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Decreases in vehicle emissions have prevented thousands of deaths across the United States in recent years, a new analysis suggests. 

Scientists used emissions reports and epidemiological data to estimate that deaths caused by air pollution from cars, trucks, and other vehicles fell from 27,700 in 2008 to 19,800 in 2017. They calculated that this shift yielded $270 billion of benefits related to reduced mortality (a measure based on mortality risk) and averted greenhouse gas emissions in 2017 alone. 

However, while emissions from heavy-duty trucks have substantially waned, the picture was less rosy for smaller vehicles, particularly in urban areas. The findings indicate that more work is needed to ease the disproportionate health burden that traffic emissions place on cities, the researchers reported on December 13 in Proceedings of the National Academy of Sciences.

“It strengthens the case for looking at alternatives like electric vehicles, increased public transportation, or biking or walking,” says Ernani Choma, a research fellow in environmental health at the Harvard T.H. Chan School of Public Health. 

Vehicle exhaust contains a host of pollutants such as sulfur dioxide, nitrogen oxides, and fine particulate matter (particles less than 2.5 microns, or roughly 1 ten-thousandth of an inch, in size). Chronic exposure to these compounds has been linked to health problems including respiratory issues such as worsened asthma, cardiovascular disease, and premature death. Some of the gases that vehicles release from their tailpipes, like carbon dioxide, also contribute to climate change.

[Related: One way to cut down air pollutants: call an Uber]

Since the Clean Air Act was passed in 1970, emissions of common pollutants have been slashed by as much as 99 percent per vehicle, according to the Environmental Protection Agency. But despite these drastic reductions, vehicle emissions have remained an important public health and climate issue, Choma and his colleagues noted.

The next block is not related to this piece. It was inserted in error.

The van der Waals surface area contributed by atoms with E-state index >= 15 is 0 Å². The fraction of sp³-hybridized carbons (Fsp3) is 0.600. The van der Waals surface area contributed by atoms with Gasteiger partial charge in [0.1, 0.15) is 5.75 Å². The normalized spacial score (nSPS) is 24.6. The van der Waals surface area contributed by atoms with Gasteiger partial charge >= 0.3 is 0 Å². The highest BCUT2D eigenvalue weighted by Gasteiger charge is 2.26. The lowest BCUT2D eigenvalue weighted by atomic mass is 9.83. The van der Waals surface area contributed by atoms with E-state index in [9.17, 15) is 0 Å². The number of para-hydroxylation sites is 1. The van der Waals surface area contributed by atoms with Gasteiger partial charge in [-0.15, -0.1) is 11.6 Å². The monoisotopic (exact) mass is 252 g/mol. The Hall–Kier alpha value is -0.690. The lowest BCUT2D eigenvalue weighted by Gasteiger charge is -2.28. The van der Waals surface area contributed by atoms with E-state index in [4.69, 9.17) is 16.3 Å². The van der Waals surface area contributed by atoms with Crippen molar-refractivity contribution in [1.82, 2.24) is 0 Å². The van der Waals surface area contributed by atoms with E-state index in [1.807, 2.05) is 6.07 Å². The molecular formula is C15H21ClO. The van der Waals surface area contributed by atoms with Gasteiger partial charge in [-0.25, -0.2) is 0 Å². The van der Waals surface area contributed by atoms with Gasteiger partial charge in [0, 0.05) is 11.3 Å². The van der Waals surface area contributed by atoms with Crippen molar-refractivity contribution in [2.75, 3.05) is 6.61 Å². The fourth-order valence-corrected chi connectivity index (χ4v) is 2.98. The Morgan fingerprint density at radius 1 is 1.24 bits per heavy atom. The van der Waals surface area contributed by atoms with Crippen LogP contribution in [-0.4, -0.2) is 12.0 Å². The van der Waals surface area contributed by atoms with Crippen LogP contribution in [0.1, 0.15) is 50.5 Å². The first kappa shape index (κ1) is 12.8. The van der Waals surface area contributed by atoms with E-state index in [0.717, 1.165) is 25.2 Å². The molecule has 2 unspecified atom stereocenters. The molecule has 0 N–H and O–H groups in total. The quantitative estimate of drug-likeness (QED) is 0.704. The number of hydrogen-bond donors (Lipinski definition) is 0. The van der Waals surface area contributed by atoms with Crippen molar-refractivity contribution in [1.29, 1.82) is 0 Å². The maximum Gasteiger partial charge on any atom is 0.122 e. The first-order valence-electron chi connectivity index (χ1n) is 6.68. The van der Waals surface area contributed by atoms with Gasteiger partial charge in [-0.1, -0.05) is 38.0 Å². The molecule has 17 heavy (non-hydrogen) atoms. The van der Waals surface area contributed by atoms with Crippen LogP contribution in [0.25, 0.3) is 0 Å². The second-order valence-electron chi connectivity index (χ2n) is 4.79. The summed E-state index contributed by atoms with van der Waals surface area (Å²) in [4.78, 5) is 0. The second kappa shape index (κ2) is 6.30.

They investigated the benefits of decreases in vehicle emissions in the contiguous United States from 2008 to 2017. The researchers gathered detailed emissions, mortality, and population data from the EPA, the Centers for Disease Control and Prevention, and Department of Health and Human Services and analyzed how fine particulate matter levels affected the mortality risk of different age groups. 

The researchers calculated that vehicle emissions were responsible for 19,800 deaths in 2017, down from an estimated 27,700 deaths in 2008. But when the team explored a hypothetical scenario in which per-mile vehicle emissions remained at 2008 levels, they estimated that 48,200 deaths would have occurred in 2017. In other words, 2008 emissions levels would have caused more deaths in 2017 than they did in 2008. 

“You would have a much bigger effect,” Choma says. There are several reasons for this, he says, including an aging population that is more vulnerable to air pollution and a rise in bulkier passenger vehicles such as SUVs and pickup trucks.

“If those trends of large vehicles and higher population continue in the future, we’ll need more stringent policies to be able to make more progress [in reducing deaths],” Choma says.

He and his colleagues also calculated the “social cost” of vehicle emissions, based on common approaches used to determine how much people are willing to pay to slightly decrease their risk of dying from threats such as environmental pollution, as well as the economic impacts of greenhouse gas emissions. They calculated that damages attributable to vehicle emissions reached $260 billion in 2017. Had emissions stagnated at 2008 levels, however, the team estimated that the damage would have totaled $530 billion.

The researchers also observed that emissions from heavy-duty trucks decreased more sharply than those from smaller vehicles. In metropolitan areas alone, emissions from passenger vehicles such as cars and SUVs were responsible for about 30 percent more deaths than all heavy duty trucks in the United States. “Most of these deaths are not caused by the very large, heavy-duty trucks; it’s passenger vehicles in large urban areas that are important now,” Choma says.

One limitation of the findings is that the researchers focused on the overall societal impact of vehicle emissions, Choma says.

“We know that this air pollution burden is not equally distributed,” he says. “Racial and ethnic minorities…often suffer from higher exposure to air pollution, so it would be good to enact policies that would reduce these inequities.”

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